There's a delight in store in 1950s drama
Behind the glossy counters and glittering clothes racks of a Sydney department store, a group of women are navigating the social upheaval of the 1950s.
Starting on the page as The Women in Black 25 years ago, Madeleine St John's best-selling novel was adapted into a hit stage musical, Ladies in Black, in 2015.
Now the characters enter their next incarnation on the big screen in director Bruce Beresford's lavish period drama of the same name.
The alluring and tender-hearted comedy drama follows the lives of a group of department store employees through the eyes of summer intern Lisa, played by rising talent Angourie Rice.
Despite growing up in a different century to her on-screen character, Angourie still found it easy to relate to Lisa and the upheaval of being on the cusp of adulthood.
Q: Lisa is a very ambitious young woman, but from a very different time. In what ways did you relate to her and what qualities did you want to bring to the big screen version of this character?
A: Lisa belongs to my grandmother's generation, but in a way she is dealing with the same things that any young person today has to go through. Just like Lisa, I'm about to leave school, I'm learning what it's like to live in the world as an adult and make my own decisions. Of course the cars and the technology and the fashion and manners are all a little different, but I feel that I can still relate to her coming-of-age story.
Q: You've been working overseas with some big names in recent years, how was it returning home to work in Australia?
A: It was so great to be able to work in the city where I was born. This story is particularly meaningful to me because both my grandmothers were young women living in Sydney at the time the film is set. It's a story that directly relates to my life and my own family history. You can't get that working overseas, and that's why Australian stories are so important to me.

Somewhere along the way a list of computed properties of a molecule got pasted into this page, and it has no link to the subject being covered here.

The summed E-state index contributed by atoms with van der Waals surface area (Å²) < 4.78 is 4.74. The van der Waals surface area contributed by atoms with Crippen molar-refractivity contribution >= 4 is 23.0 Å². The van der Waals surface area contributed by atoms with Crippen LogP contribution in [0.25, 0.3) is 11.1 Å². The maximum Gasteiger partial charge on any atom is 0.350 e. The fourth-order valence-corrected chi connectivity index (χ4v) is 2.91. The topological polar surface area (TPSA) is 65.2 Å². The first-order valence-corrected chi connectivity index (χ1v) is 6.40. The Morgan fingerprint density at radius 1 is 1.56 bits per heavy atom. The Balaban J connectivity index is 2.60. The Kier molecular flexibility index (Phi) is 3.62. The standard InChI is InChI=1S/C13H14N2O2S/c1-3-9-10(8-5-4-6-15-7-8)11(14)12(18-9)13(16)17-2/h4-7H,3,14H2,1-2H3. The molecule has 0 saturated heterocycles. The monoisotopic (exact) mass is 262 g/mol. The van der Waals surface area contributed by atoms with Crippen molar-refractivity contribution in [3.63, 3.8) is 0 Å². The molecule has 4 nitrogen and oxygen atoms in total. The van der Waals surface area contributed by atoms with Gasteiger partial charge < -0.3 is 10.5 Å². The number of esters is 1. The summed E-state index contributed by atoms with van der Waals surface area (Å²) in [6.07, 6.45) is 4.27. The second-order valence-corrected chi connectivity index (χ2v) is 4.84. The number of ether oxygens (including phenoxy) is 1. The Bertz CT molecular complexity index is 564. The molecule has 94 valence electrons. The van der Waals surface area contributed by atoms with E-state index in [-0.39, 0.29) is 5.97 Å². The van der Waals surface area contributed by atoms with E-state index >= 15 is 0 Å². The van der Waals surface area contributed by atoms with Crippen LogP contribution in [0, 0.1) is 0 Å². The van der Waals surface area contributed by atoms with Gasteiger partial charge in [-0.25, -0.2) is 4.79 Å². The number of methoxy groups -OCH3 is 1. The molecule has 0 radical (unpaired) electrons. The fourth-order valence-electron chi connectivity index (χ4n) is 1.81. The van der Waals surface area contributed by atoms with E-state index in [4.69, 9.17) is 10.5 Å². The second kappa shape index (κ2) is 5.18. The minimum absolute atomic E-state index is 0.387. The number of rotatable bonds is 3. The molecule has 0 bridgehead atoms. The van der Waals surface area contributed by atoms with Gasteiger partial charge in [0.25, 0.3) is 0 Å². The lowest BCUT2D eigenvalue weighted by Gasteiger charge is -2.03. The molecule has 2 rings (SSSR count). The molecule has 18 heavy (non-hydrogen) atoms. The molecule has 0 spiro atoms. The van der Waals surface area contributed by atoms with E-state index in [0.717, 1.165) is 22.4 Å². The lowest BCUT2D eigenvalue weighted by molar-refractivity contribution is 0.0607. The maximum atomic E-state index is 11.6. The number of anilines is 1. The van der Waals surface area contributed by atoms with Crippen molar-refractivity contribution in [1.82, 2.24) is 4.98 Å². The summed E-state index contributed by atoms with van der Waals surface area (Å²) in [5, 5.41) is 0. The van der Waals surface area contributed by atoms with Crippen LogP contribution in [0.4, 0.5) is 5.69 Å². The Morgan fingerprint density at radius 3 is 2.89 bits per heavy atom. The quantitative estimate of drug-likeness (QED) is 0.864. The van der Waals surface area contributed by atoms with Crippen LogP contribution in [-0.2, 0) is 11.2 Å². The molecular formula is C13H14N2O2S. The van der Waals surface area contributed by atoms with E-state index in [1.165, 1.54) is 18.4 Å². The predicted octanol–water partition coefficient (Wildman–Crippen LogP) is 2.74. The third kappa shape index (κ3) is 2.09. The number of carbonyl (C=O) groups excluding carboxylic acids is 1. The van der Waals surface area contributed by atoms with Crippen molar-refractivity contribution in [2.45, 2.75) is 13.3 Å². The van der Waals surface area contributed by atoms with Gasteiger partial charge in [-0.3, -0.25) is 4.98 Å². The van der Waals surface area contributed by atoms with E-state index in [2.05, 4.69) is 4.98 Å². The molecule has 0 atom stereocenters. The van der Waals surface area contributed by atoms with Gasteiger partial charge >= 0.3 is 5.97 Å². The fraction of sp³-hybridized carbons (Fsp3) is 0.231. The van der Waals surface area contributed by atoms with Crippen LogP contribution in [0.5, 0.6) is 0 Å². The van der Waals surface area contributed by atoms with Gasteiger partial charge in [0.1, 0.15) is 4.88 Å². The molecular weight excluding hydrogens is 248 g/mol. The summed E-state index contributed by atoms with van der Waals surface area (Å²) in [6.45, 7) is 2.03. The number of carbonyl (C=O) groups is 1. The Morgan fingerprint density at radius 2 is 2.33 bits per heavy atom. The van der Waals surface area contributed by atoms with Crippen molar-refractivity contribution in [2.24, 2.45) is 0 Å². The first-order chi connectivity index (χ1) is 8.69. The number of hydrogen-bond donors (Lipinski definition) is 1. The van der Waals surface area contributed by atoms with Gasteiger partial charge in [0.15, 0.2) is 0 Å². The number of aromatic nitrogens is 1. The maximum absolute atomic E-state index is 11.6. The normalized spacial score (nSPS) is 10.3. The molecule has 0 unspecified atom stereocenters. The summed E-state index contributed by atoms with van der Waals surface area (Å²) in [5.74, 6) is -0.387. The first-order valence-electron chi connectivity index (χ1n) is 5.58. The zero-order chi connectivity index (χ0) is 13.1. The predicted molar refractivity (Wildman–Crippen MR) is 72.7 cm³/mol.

Q: You share so many great scenes with Julia Ormond, what was it like working with her?
A: She was amazing! She is so incredibly gracious, professional, elegant, and very focused. I found her dedication and passion for the work really inspiring.
Q: And what was it like working with Bruce Beresford? What is his directing style like compared to your previous experiences?
A: I'm so grateful I got the opportunity to work with someone who is an icon of Australian filmmaking. I've been lucky enough to work with a lot of amazing directors so it's a bit hard to compare them. Bruce was usually pretty relaxed. I think when you're as experienced as he is, you can stay relaxed and still know exactly what you want and get it.
Q: What do you hope younger movie-goers take away from this film?
A: I would hope that younger movie-goers will enjoy going on Lisa's journey of growing up. We all have to do it sometime. This film really is about learning and growing, and navigating those moments where you have to start questioning the old ways of doing things. That's something relevant to everyone, no matter how old you are.
Q: What's the next project for you?
A: I'm about to finish school, just like Lisa. At the moment I'm just auditioning for things and looking at projects I'm interested in. I'm really looking forward to the summer holidays, though. I can't wait to spend Christmas back home in Australia.
Ladies in Black opens on Thursday.
STARS: Angourie Rice, Julia Ormond, Rachael Taylor, Ryan Corr, Susie Porter, Shane Jacobson, Noni Hazlehurst, Nicholas Hammond.
DIRECTOR: Bruce Beresford
REVIEWER'S LAST WORD: Even though it evokes a romantic nostalgia for a time - and fashions - gone by, Ladies in Black is still a timely coming-of-age story not just for its central character but post-war Australia as well.